Ooni of Ife on Why He Chose a Wife from Benin


Bayo Adeoye

Face-to-face with the Ooni of Ife, Oba Enitan Adeyeye Babatunde Ogunwusi, Ojaja II at his ornate palace in Ife, Osun State, memories of the recent struggles leading to his ascension flooded this reporter’s mind.

With impressive philosophical approach, the first class monarch, who is regarded as one of the best-dressed traditional rulers in Nigeria today, attributed his present status to God, saying “He saw me through the tough process and hurdles. One with God is a majority. Fear came, but God suppressed the fear.”

While affirming that there was a prophecy that he would become a king, he said, matter-of-factly, that he never allowed it to occupy his mind; rather, he toed the path of humility. “A lot of people didn’t even know that I was a prince.”

In the past months, he has succeeded in proving to all that he was well prepared for the throne; and has continually shown evidence of a leader who knows what to do with the power invested in him. Indeed, to say that he has a clear vision is to put it mildly. Oba Ogunwusi, who is the 51st Ooni of Ife, is undoubtedly passionate about the Yoruba race. Everywhere he goes, he preaches the need for unity in Yorubaland.

In his capacity as the Arole Oodua, many expect that he should have renounced his faith as a Christian. But he unashamedly professes his love for and faith in Jesus Christ whom he once reportedly described as his father. It will be recalled that when he uttered that statement, out of personal conviction, not a few critics threw barbs at him. In the heat of the media war, he tried as humanly as possible to clear the air. Apparently, he is not tired of explaining himself. “They are ignorant of a lot of things. I go to church. I go to the mosque. Anywhere they call the name of God, I am there.

“Oduduwa came as a spirit and a human being. His name is Adura, which means prayer. If you go to Yorubaland, what they call prayer is adura. Even in the northern part of Nigeria, it is called adura. It is called Oduduwa, but we Yoruba call it Oodua. But the new name is adura. Who doesn’t pray? A lot of people don’t understand the meaning of Oduduwa. He came to this world as a spirit the first time and came back as a human the second time.”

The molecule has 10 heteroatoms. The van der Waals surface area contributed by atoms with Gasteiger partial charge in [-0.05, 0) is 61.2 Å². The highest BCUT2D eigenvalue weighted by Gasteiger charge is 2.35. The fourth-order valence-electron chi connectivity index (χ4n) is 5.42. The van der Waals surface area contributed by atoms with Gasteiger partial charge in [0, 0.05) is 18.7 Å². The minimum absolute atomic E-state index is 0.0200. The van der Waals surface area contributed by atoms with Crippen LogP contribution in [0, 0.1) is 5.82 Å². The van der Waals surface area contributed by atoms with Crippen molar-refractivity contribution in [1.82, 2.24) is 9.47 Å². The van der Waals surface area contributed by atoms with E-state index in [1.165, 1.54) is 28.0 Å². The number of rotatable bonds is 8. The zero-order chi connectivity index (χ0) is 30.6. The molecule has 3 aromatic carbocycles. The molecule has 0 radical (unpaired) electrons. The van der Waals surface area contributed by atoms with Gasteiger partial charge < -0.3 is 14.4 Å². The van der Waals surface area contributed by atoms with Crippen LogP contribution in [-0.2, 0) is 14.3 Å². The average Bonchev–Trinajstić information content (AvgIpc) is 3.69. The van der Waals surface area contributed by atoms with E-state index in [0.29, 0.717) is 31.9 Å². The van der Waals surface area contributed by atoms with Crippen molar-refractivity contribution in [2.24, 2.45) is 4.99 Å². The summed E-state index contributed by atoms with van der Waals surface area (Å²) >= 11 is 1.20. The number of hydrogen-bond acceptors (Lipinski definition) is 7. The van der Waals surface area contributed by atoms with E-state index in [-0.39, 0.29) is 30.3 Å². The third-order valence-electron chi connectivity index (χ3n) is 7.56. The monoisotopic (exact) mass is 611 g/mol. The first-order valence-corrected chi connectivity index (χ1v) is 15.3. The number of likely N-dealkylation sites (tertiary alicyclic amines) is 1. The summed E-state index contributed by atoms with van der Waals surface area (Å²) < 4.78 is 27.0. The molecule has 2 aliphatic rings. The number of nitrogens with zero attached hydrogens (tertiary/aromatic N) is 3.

Oba Ogunwusi’s disgust for controversies may not be an indication of timidity. This was his unspoken response when he was prodded to react to a recent claim by the Olugbo of Ugbo Kingdom, Oba Fredrick Akinruntan who said the Ugbos were the original owners of Ife.

He had initially tried to parry the question, but when he was reminded that silence might mean approval, he shifted in his seat, looked the reporter in the eye and then bellowed: “He is entitled to a story. But there are so many things he doesn’t understand. I would not say anything negative because I represent Oodua. He has the right to his own opinion, but what I would say is that if he is the owner of Ife, why did he not stay in Ife to rule till date?

“If you are the owner of something, you can come and claim it anytime. The first crown in the world was worn by Oodua; it is called the Aree crown. So, a lot of people don’t understand the meaning of Oodua. Many would say that he came and met some people. Yes, he came the second time as a human being to meet some people. We are just mere mortals; we are controlled from the spiritual realm. Then, he came as a human being and spirit. He fought supernatural powers and conquered them. But that’s the story for another day. I need to let the world know the meaning of Oodua.”

He first showed inclination for peace among the Yorubas when he visited the Alaafin of Oyo upon his enthronement. He said he recognised the pivotal role of Oyo in the history of Yoruba land. The founder of Oyo, he disclosed, was an offspring of Oduduwa whom he described as an invincible king and spiritual head. He said: “You can’t write any Yoruba history and leave out the Alaafin of Oyo. If you do, you are deceiving yourself. So, the truth is that we all have to come together. Having said this, I want to add that God is the head.

Let’s bring everybody together.”
Humorous and witty, Oba Ogunwusi, before he excused himself to attend to other urgent matters he addressed the raging concern over his choice of wife. Raising his voice, he said: “Which kingdom did I marry from? Benin! They are children of Oduduwa. We are one happy family. We have everything in common; we all belong to God almighty. It is a personal issue. I am fine; my wife is from Benin. Benin and Ife are both happy. As the Arole of Oduaa, she is Yeyeluwa of Ife and she is happy with me. She is here to play a pivotal role with me, and she is definitely good at it.”